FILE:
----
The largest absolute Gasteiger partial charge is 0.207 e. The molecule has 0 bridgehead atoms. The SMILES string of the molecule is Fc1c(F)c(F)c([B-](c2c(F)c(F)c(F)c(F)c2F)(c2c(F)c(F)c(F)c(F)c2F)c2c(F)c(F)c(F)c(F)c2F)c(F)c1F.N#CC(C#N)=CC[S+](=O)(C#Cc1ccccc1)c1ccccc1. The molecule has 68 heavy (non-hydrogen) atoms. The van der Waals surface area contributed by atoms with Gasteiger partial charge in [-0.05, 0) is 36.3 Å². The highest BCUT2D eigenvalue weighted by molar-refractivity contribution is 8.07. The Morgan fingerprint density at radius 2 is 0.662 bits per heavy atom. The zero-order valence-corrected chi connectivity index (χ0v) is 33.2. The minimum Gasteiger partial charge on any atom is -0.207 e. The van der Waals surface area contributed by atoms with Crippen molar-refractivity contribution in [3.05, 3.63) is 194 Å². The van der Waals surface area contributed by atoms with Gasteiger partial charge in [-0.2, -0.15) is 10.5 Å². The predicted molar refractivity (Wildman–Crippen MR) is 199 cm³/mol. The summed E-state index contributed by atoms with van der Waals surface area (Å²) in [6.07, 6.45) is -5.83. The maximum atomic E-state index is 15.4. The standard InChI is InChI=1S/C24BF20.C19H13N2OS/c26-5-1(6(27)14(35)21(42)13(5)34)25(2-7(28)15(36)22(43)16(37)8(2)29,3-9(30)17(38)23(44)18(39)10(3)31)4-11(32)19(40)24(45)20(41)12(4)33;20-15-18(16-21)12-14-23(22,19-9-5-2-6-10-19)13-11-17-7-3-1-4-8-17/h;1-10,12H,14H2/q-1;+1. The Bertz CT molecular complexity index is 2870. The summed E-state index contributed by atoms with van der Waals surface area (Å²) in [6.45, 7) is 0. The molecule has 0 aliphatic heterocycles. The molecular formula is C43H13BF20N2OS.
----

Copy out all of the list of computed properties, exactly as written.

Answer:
The largest absolute Gasteiger partial charge is 0.207 e. The molecule has 0 bridgehead atoms. The SMILES string of the molecule is Fc1c(F)c(F)c([B-](c2c(F)c(F)c(F)c(F)c2F)(c2c(F)c(F)c(F)c(F)c2F)c2c(F)c(F)c(F)c(F)c2F)c(F)c1F.N#CC(C#N)=CC[S+](=O)(C#Cc1ccccc1)c1ccccc1. The molecule has 68 heavy (non-hydrogen) atoms. The van der Waals surface area contributed by atoms with Gasteiger partial charge in [-0.05, 0) is 36.3 Å². The highest BCUT2D eigenvalue weighted by molar-refractivity contribution is 8.07. The Morgan fingerprint density at radius 2 is 0.662 bits per heavy atom. The zero-order valence-corrected chi connectivity index (χ0v) is 33.2. The minimum Gasteiger partial charge on any atom is -0.207 e. The van der Waals surface area contributed by atoms with Crippen molar-refractivity contribution in [3.05, 3.63) is 194 Å². The van der Waals surface area contributed by atoms with Gasteiger partial charge in [-0.2, -0.15) is 10.5 Å². The predicted molar refractivity (Wildman–Crippen MR) is 199 cm³/mol. The summed E-state index contributed by atoms with van der Waals surface area (Å²) in [6.07, 6.45) is -5.83. The maximum atomic E-state index is 15.4. The standard InChI is InChI=1S/C24BF20.C19H13N2OS/c26-5-1(6(27)14(35)21(42)13(5)34)25(2-7(28)15(36)22(43)16(37)8(2)29,3-9(30)17(38)23(44)18(39)10(3)31)4-11(32)19(40)24(45)20(41)12(4)33;20-15-18(16-21)12-14-23(22,19-9-5-2-6-10-19)13-11-17-7-3-1-4-8-17/h;1-10,12H,14H2/q-1;+1. The Bertz CT molecular complexity index is 2870. The summed E-state index contributed by atoms with van der Waals surface area (Å²) in [6.45, 7) is 0. The molecule has 0 aliphatic heterocycles. The molecular formula is C43H13BF20N2OS.